Digital uptake is more prevalent in high-volume and urban hospital networks.  Low-resource settings provide unique challenges to adoption: frequently there are a low number of care providers serving a higher number of patients, supervision is conducted less regularly due to travel times, and current clinical guidelines might not be readily available.  As a result, the guiding principle of iDeliver has been to develop a system to better inform clinical decisions and increase the quality of maternal and perinatal care throughout the continuum of pregnancy, labor and delivery and the postpartum periods. Adoption of digital systems in low-resource settings has two primary potentially massive benefits to users: active system engagement to increase the adherence to clinical guidelines and the provision of an increased level of patient-level situational awareness.  By focusing on those core outcomes, iDeliver has a number of key new and distinguishing functionalities including (a) clinical decision support in a concise, practical checklist format to guide providers through correct diagnosis and treatment protocol adherence (consistent with World Health Organization (WHO) standards); (b) real-time acuity level calculation to identify the most critical patients and provide reminders on the timing to re-assess the patient; (c) EMR capacity with auto-generation of Local MoH reports; and (d) built-in training clinical training tools. These comprehensive functions were developed using human-centred design methods to optimize useability.

iDeliver has evolved since the initial deployment with significant improvements in both system adoption and increased levels of data completeness.The design, development, and deployment practices of iDeliver are consistent with the fundamental recommendations of the WHO Global Strategy on Digital Health in 20201, that has helped support its successful creation and scale. iDeliver was designed to evolve – multiple workshops were carried out throughout East Africa and India to collect feedback from end-users to rapidly iterate the design and functionality. Safety and efficacy have been key fundamental driver of iDeliver – clinical guidance has been evaluated with multiple expert clinical staff throughout John Hopkins University, clinical administrators throughout East Africa, and the iDeliver Advisory Board. Efficacy was maintained by thorough and careful analysis of key indicators and feedback provided by clinic end-users. Specifically, the user interface design was conceived and refined through constant direct feedback from mid-wives, nurses, and clinicians using the system over time. Indicators were created and tracked to measure efficiency gains, uptake, and health outcomes.  The acceptability and feasibility of iDeliver have been closely monitored and have been the foundation for several iterations. iDeliver was designed with the end-user – meaning it is one of the first open-source systems to accurately reflect the daily activities of care providers while providing a real-time system for collection, analysis, and feedback. The system was rigorously tested for acceptability across different settings and within different facility types from rural primary care centers to large urban high-volume hospitals. Lastly, the cost-effectiveness of iDeliver has been one of the guiding principles of the strategic development. iDeliver is designed to demonstrate the immediate and long-term return on investment for facilities to transition to digital records. The financial return on investment (ROI) encompasses not only the reduced operational cost, but also the reduced cost of providers not following clinical guidelines and spending increased time on-boarding new clinical staff members to use the system.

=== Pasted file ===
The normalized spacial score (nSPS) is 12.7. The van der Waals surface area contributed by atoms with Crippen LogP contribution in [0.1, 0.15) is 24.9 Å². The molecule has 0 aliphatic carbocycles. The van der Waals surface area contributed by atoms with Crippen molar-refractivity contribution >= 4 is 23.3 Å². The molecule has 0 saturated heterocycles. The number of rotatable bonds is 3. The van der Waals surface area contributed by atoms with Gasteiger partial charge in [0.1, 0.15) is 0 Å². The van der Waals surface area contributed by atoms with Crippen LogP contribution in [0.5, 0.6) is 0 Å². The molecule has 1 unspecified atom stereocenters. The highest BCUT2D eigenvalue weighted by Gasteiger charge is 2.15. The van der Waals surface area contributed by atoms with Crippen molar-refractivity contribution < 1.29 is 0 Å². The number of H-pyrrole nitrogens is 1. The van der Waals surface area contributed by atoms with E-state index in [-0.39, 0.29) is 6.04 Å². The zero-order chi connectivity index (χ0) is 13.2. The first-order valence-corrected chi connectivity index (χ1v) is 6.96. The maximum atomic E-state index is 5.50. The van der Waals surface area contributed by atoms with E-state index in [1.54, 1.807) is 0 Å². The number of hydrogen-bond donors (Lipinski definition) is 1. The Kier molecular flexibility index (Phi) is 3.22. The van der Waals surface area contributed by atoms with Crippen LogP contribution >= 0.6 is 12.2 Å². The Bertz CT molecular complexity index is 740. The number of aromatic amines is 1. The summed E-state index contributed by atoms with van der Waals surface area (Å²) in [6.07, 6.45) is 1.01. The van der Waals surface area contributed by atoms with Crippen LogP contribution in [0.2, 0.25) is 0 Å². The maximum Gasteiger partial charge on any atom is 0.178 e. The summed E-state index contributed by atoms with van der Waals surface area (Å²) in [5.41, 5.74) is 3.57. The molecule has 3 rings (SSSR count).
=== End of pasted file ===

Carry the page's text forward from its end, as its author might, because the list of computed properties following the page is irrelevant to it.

iDeliver, is an example of a technology solution having an impact across a health system – from patients to providers to ministry stakeholders. The investments, led by MSD for Mothers and supported by other donors, has allowed best practices for development and deployment to be followed with a result in maximizing the impact. Currently, a hospital in Tanzania has used iDeliver for over 16,000 births with a 100% adoption rate with end-users.  At VecnaCares, and with our partners, our fundamental philosophy is that the right digital tools, deployed correctly, do have the potential for sustainability and impact – in any setting.

 

Conflict of Interest: None declared